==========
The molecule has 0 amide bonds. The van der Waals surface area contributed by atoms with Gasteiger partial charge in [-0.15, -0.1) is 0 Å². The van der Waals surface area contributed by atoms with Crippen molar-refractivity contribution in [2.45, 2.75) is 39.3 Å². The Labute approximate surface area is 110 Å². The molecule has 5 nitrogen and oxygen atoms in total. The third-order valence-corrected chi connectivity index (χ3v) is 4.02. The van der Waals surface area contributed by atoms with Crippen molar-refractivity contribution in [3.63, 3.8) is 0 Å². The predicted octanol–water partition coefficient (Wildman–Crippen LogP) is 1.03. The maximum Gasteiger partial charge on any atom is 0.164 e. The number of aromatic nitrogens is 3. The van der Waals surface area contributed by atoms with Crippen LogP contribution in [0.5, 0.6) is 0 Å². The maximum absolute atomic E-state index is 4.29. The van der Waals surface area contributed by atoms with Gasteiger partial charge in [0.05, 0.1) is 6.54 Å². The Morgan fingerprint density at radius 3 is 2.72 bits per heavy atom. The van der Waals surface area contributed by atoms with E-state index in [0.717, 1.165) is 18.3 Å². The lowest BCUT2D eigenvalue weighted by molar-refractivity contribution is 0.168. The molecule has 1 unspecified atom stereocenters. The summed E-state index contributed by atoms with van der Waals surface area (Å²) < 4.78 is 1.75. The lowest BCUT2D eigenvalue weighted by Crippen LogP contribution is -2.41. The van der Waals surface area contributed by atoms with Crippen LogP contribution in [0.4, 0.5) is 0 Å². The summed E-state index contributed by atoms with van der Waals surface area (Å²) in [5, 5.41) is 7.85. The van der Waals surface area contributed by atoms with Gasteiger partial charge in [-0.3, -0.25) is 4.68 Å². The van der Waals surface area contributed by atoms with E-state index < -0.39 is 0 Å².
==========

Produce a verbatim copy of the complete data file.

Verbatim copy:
The molecule has 0 amide bonds. The van der Waals surface area contributed by atoms with Gasteiger partial charge in [-0.15, -0.1) is 0 Å². The van der Waals surface area contributed by atoms with Crippen molar-refractivity contribution in [2.45, 2.75) is 39.3 Å². The Labute approximate surface area is 110 Å². The molecule has 5 nitrogen and oxygen atoms in total. The third-order valence-corrected chi connectivity index (χ3v) is 4.02. The van der Waals surface area contributed by atoms with Crippen molar-refractivity contribution in [3.63, 3.8) is 0 Å². The predicted octanol–water partition coefficient (Wildman–Crippen LogP) is 1.03. The maximum Gasteiger partial charge on any atom is 0.164 e. The number of aromatic nitrogens is 3. The van der Waals surface area contributed by atoms with Crippen LogP contribution in [0.5, 0.6) is 0 Å². The maximum absolute atomic E-state index is 4.29. The van der Waals surface area contributed by atoms with Gasteiger partial charge in [0.05, 0.1) is 6.54 Å². The Morgan fingerprint density at radius 3 is 2.72 bits per heavy atom. The van der Waals surface area contributed by atoms with E-state index in [0.717, 1.165) is 18.3 Å². The lowest BCUT2D eigenvalue weighted by molar-refractivity contribution is 0.168. The molecule has 1 unspecified atom stereocenters. The summed E-state index contributed by atoms with van der Waals surface area (Å²) < 4.78 is 1.75. The lowest BCUT2D eigenvalue weighted by Crippen LogP contribution is -2.41. The van der Waals surface area contributed by atoms with Crippen LogP contribution in [0.4, 0.5) is 0 Å². The summed E-state index contributed by atoms with van der Waals surface area (Å²) in [5, 5.41) is 7.85. The van der Waals surface area contributed by atoms with Gasteiger partial charge in [-0.3, -0.25) is 4.68 Å². The van der Waals surface area contributed by atoms with E-state index < -0.39 is 0 Å².